Let’s take revenue growth as an example. Growing revenue is vital to the health of a company, but each function — from sales and marketing to specific product or service areas — contributes in different yet important ways. The specifics of what each function will do needs to be formulated clearly to have teams go and find the new revenue through the various mechanisms available across the company.
Driving strategic alignment
Engage teams to conduct an analysis of strengths, weaknesses, opportunities and threats (SWOT). Such analyses are typically simple, easy to understand, and ensure that leaders can gather information quickly, easily and at the right level of granularity:
- Strengths are a firm’s resources and capabilities that can be used as a basis for developing a competitive advantage. They tend to be current and internally focused.
- Weaknesses are areas where the company has traditionally not done well or in which it has gaps in its business capabilities. They also tend to be current and internally focused.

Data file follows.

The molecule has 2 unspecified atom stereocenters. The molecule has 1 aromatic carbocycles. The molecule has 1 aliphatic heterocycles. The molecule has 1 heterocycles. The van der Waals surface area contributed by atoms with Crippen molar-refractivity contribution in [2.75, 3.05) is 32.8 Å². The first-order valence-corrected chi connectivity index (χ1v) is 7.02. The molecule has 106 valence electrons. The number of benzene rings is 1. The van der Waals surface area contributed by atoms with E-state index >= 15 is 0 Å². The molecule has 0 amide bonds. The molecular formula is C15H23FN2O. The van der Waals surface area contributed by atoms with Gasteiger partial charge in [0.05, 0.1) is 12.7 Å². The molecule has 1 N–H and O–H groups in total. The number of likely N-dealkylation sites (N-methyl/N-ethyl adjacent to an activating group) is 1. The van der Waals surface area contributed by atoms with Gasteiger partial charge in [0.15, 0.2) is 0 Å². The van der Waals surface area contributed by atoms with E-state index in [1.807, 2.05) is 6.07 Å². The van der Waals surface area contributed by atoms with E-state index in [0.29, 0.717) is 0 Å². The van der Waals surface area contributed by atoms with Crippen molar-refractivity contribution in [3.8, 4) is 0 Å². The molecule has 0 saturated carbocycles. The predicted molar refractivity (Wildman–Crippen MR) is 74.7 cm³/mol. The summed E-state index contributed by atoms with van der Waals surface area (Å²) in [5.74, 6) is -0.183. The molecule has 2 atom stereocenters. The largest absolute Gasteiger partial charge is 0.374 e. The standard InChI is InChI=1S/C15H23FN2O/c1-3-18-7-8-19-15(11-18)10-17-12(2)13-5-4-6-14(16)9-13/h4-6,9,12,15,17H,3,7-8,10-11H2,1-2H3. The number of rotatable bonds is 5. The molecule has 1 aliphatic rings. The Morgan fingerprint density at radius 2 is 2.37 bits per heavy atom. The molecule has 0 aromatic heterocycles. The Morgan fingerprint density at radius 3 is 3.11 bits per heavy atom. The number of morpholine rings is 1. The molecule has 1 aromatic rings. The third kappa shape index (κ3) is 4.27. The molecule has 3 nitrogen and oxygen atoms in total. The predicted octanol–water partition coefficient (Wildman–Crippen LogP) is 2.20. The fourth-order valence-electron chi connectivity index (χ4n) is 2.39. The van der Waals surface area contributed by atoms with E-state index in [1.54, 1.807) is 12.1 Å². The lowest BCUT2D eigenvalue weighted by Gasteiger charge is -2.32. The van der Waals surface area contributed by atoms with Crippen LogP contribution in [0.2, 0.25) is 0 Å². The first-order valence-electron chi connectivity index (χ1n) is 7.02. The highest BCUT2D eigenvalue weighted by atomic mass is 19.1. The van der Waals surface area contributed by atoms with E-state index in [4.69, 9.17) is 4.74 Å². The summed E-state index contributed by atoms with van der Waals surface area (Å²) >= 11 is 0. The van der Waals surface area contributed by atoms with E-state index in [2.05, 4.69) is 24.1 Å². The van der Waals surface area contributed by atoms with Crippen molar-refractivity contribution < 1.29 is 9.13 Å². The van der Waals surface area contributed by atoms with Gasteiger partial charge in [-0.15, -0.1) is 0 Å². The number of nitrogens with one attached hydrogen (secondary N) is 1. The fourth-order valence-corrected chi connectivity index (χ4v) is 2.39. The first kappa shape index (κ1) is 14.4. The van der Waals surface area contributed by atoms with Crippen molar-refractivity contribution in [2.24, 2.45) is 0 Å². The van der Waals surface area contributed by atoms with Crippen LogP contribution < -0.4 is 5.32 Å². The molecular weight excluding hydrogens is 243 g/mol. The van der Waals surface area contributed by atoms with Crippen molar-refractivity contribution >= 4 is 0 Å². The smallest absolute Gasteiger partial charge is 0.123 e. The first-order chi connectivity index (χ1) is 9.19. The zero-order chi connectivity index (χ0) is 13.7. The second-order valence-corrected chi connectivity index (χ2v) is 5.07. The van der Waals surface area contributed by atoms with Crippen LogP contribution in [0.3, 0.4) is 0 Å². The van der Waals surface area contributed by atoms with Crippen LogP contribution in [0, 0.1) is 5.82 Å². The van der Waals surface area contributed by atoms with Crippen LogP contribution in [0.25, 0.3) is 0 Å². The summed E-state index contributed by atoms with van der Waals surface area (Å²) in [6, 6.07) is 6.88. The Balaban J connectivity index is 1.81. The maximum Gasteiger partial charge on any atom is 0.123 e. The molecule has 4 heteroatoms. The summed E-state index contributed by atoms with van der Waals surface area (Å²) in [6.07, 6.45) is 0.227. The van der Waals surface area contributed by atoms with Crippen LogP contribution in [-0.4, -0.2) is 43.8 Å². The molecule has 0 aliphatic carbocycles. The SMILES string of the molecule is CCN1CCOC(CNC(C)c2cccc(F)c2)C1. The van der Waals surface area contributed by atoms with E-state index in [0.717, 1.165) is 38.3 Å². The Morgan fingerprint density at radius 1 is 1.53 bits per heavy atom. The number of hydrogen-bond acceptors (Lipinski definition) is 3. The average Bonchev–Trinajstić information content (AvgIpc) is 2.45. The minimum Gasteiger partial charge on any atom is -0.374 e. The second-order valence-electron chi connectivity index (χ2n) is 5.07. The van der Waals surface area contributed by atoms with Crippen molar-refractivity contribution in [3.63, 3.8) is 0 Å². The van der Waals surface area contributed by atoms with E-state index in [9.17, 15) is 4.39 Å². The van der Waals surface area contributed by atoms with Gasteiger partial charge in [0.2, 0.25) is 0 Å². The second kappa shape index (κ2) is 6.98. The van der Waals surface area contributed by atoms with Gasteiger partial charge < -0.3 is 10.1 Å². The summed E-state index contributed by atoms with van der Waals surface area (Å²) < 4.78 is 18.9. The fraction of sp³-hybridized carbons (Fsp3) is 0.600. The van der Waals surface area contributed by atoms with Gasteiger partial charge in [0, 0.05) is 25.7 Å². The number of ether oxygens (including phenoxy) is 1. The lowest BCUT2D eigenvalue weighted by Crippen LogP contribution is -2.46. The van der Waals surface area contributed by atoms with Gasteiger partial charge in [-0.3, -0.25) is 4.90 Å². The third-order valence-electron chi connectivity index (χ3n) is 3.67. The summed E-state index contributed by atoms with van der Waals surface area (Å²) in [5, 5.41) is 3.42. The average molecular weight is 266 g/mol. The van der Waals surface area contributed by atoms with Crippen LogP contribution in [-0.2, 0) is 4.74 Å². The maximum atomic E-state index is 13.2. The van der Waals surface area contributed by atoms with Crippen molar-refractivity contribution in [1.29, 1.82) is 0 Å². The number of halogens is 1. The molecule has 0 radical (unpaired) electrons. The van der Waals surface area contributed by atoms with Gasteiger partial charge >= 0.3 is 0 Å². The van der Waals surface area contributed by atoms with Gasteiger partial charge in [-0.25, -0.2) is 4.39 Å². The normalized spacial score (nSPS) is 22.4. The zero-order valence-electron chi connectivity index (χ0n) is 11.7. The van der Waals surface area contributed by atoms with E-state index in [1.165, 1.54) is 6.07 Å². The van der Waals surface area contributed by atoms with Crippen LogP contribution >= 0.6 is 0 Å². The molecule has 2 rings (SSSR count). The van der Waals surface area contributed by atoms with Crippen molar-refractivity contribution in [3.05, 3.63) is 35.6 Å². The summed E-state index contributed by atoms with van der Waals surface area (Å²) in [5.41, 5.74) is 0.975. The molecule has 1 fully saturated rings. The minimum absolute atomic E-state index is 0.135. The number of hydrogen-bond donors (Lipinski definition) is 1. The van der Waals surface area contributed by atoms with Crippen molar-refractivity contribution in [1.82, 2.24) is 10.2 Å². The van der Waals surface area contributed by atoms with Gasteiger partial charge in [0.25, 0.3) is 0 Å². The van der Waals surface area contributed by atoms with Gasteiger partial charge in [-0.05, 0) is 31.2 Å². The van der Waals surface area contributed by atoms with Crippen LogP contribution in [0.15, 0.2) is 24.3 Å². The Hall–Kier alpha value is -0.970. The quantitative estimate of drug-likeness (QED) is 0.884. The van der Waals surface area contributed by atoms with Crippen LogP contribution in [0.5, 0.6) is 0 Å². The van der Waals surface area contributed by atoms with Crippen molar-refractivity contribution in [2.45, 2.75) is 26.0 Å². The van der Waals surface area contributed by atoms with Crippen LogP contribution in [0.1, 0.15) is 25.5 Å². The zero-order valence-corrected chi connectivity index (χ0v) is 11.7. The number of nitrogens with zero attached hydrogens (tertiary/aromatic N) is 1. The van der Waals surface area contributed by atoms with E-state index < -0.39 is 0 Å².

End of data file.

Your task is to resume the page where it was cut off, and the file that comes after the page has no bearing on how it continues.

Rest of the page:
- Opportunities are areas where the company can improve or innovate, exploit a gap in the marketplace, or create or improve a business capability. These can be characteristics that provide a competitive advantage for the company. They tend to be future state and externally focused.
- Threats are anticipated conditions (internal, market, competitive) that do not bode well for the company. They also tend to be future state and externally focused.
As you gather feedback from these SWOTs, it is important to categorize the feedback into topics like people, processes, product, brand, geography or market, finance, customers, organization or culture, competition, technology, vendors or partners, and the like. These form the vestigial versions of objectives for the enterprise or division.